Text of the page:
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Rebellion Record: a Diary of American Events: Documents and Narratives, Volume 4. (ed. Frank Moore) 18 0 Browse Search
James Barnes, author of David G. Farragut, Naval Actions of 1812, Yank ee Ships and Yankee Sailors, Commodore Bainbridge , The Blockaders, and other naval and historical works, The Photographic History of The Civil War: in ten volumes, Thousands of Scenes Photographed 1861-65, with Text by many Special Authorities, Volume 6: The Navy. (ed. Francis Trevelyan Miller) 6 4 Browse Search
Southern Historical Society Papers, Volume 33. (ed. Reverend J. William Jones) 5 1 Browse Search
Robert Underwood Johnson, Clarence Clough Buell, Battles and Leaders of the Civil War: The Opening Battles. Volume 1. 4 4 Browse Search
Edward L. Pierce, Memoir and letters of Charles Sumner: volume 3 4 0 Browse Search
The Daily Dispatch: September 5, 1861., [Electronic resource] 3 1 Browse Search
A Roster of General Officers , Heads of Departments, Senators, Representatives , Military Organizations, &c., &c., in Confederate Service during the War between the States. (ed. Charles C. Jones, Jr. Late Lieut. Colonel of Artillery, C. S. A.) 2 0 Browse Search
The Daily Dispatch: May 30, 1862., [Electronic resource] 2 0 Browse Search
The Daily Dispatch: October 13, 1862., [Electronic resource] 2 0 Browse Search
The Photographic History of The Civil War: in ten volumes, Thousands of Scenes Photographed 1861-65, with Text by many Special Authorities, Volume 10: The Armies and the Leaders. (ed. Francis Trevelyan Miller) 2 0 Browse Search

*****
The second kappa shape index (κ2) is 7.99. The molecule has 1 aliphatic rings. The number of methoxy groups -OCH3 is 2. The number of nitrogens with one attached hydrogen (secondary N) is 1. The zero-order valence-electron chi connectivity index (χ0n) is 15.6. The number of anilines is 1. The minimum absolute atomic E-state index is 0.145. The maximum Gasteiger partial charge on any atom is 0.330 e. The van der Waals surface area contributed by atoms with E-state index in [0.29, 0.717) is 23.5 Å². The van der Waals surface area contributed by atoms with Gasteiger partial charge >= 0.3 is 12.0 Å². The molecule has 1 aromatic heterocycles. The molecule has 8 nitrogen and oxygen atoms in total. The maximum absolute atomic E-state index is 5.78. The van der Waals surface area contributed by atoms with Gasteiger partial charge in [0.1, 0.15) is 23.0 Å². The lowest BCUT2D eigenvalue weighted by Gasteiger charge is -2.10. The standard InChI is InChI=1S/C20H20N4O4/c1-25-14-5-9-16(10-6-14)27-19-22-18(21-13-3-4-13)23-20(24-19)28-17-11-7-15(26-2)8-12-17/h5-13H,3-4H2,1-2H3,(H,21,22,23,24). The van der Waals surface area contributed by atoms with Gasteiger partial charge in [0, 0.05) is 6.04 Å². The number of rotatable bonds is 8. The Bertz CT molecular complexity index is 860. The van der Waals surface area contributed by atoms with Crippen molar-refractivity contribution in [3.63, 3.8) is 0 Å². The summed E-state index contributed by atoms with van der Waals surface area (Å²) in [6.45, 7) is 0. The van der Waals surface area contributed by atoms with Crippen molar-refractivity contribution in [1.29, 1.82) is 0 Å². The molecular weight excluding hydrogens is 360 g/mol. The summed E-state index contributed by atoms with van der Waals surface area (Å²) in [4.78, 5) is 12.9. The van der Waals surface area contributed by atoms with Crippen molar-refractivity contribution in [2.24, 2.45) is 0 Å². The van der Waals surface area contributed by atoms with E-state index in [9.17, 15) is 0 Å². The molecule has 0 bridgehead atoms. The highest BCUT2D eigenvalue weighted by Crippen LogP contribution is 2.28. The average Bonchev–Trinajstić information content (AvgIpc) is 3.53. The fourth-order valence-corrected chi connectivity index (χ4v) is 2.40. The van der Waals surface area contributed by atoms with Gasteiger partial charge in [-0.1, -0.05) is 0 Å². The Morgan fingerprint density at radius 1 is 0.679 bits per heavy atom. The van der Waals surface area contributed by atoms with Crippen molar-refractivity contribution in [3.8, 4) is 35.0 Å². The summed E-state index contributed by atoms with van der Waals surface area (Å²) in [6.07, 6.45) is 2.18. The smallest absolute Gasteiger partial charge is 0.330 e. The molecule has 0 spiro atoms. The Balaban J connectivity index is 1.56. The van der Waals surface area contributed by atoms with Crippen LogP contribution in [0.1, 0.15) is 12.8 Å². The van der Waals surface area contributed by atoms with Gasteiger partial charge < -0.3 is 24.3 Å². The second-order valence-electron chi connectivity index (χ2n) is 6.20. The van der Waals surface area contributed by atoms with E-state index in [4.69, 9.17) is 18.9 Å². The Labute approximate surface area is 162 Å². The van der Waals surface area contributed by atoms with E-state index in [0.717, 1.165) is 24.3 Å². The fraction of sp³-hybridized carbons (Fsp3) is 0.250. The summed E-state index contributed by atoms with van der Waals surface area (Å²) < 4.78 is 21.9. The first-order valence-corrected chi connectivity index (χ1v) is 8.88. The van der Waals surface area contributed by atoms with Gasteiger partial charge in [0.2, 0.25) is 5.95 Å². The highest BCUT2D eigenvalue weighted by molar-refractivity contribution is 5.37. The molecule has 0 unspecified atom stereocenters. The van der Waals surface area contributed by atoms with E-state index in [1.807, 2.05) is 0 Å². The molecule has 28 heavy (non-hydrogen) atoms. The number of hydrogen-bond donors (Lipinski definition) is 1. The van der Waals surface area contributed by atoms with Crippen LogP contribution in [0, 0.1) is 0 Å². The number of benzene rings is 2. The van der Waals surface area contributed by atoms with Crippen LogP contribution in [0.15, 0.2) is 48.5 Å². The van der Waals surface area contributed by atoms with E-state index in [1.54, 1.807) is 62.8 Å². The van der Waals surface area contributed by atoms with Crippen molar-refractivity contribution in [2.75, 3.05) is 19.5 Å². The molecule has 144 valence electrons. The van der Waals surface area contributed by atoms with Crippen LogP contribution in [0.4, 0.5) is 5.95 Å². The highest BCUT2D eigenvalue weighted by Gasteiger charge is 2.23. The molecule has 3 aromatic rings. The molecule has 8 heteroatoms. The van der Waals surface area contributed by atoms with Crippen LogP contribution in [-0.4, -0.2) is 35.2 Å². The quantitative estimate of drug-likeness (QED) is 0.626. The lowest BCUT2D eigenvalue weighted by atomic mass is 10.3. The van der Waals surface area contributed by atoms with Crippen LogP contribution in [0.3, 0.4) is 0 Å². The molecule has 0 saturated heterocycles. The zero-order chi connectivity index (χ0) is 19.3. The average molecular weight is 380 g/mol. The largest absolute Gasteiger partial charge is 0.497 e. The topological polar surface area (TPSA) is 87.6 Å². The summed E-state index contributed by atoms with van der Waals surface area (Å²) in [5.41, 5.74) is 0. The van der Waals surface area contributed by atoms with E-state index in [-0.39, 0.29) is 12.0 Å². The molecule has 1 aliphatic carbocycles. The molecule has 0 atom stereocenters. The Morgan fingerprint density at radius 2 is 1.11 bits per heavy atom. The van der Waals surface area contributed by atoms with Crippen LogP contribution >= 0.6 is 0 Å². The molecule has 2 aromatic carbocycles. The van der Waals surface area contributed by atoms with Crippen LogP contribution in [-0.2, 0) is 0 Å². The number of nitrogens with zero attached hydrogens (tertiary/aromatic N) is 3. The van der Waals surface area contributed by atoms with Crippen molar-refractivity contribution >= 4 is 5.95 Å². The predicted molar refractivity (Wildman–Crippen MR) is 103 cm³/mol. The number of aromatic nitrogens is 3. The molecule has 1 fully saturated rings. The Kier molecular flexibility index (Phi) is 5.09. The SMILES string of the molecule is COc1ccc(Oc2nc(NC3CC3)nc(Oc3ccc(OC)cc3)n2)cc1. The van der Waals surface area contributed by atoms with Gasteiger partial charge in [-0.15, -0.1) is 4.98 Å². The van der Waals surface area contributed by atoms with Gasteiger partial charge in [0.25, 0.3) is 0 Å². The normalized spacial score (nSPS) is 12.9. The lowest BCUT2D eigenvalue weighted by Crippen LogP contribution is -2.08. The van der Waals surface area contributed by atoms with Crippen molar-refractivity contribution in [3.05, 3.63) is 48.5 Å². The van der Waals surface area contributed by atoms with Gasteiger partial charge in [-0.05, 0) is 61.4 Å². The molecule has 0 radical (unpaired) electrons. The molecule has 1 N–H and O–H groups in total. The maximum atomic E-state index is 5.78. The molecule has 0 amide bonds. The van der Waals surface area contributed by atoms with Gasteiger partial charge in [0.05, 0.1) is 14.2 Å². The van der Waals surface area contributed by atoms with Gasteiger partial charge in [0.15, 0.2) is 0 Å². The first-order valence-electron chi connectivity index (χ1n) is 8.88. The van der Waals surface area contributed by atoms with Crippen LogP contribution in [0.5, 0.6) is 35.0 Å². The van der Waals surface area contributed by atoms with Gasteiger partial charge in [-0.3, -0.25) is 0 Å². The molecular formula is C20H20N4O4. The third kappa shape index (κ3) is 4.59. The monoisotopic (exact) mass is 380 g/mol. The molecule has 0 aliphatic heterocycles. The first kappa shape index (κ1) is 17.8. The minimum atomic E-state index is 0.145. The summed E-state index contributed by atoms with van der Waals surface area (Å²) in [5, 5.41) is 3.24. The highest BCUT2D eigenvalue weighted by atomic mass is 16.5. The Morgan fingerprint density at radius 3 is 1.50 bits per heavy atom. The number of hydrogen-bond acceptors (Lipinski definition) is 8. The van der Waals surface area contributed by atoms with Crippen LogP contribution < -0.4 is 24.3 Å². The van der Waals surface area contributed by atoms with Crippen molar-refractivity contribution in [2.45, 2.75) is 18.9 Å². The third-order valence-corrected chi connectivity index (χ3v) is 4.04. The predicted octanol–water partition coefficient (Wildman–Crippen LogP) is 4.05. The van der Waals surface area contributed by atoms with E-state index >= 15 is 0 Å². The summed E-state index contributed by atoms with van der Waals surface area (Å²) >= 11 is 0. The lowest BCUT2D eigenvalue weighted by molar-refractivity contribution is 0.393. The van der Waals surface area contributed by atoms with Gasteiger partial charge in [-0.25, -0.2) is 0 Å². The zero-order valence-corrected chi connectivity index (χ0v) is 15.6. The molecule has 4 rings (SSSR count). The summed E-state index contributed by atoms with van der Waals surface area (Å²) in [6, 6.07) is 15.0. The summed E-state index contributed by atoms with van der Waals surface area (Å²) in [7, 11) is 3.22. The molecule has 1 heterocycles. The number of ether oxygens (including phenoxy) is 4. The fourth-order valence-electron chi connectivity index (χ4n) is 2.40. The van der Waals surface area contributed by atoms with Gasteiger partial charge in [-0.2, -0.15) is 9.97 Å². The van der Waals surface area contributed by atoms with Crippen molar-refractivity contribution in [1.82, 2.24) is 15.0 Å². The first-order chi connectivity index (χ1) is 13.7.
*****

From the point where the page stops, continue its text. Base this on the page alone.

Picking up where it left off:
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Robert Underwood Johnson, Clarence Clough Buell, Battles and Leaders of the Civil War: The Opening Battles. Volume 1., The opposing forces at Fort Donelson, Tenn. (search)
George F. McGinnis; 8th Mo., Major John McDonald. Brigade-loss: k, 11; w, 69 = 80. Third division, Brig.-Gen. Lew Wallace. First Brigade, Col. Charles Cruft: 31st Ind., Lieut.-Col. John Osborn, Major Fred. Arm; 44th Ind., Col. Hugh B. Reed; 17th Ky., Col. John H. McHenry, Jr.; 25th Ky., Col. James M. Shackelford. Brigade loss: k, 35; w, 182 ;: m, 16 = 233. Second Brigade [attached to the Third Brigade]: 46th Ill., Col. John A. Davis; 57th Ill., Col. Silas D. Baldwin; 58th Ill., Col. William F. Lynch; 20th Ohio, Col. Charles Whittlesey. Brigade loss: k, 6; w, 15; m, 1 = 22. Third Brigade, Col. John M. Thayer: 1st Neb., Lieut.-Col. Wm. D. McCord; 58th Ohio, Lieut.-Col. F. F. Rempel; 68th Ohio, Col. S. H. Steedman; 76th Ohio, Col. Wm. B. Woods. Brigade loss: k,3; w,24; m, 1 = 28. Unattached: Battery A, 1st Ill. Lt. Artillery, Lieut. P. P. Wood; A, 32d Ill. Infantry, Capt. Henry Davidson. Loss: w, 10. iron-Clads and gun-boats, Flag-Officer Andrew H. Foote (w). St. Louis (flag
Robert Underwood Johnson, Clarence Clough Buell, Battles and Leaders of the Civil War: The Opening Battles. Volume 1., The opposing forces at Shiloh. (search)
etlain, Capt. James R. Hugunin; 81st Ohio, Col. Thomas Morton; 13th Mo., Col. Crafts J. Wright; 14th Mo. (Birge's Sharp-shooters), Col. B. S. Compton. Brigade loss: k, 99; w, 470; m, 11 = 580. Third Brigade, Col. Thomas W. Sweeny (w), Col. Silas D. Baldwin: 8th Iowa, Col. James L. Geddes (w and c); 7th 111., Maj. Richard Rowett; 50th Ill., Col. Moses M. Bane (w); 52d Ill., Maj. Henry Stark, Capt. Edwin A. Bowen; 57th Ill., Col. Silas D. Baldwin, Lieut.-Col. F. J. Hurlbut; 58th Ill., Col. William F. Lynch (c). Brigade loss: k, 127; w, 501; m, 619-= 1247. (A number of the captured or missing were also wounded.) Cavalry: C, 2d, and I, 4th U. S., Lieut. James Powell; A and B, 2d Ill., Captains John R. Hotaling and Thomas J. Larrison. Cavalry loss: k, 1; w, 5=6. Artillery: A, 1st Ill., Lieut. Peter P. Wood; D, 1st Mo., Capt. Henry Richardson; H, 1st Mo., Capt. Frederick Welker; K, 1st Mo., Capt. George H. Stone. Artillery loss: k, 4; w, 53 = 57. Third division, Major-General Lew Wallac
Robert Underwood Johnson, Clarence Clough Buell, Battles and Leaders of the Civil War: The Opening Battles. Volume 1., chapter 14.53 (search)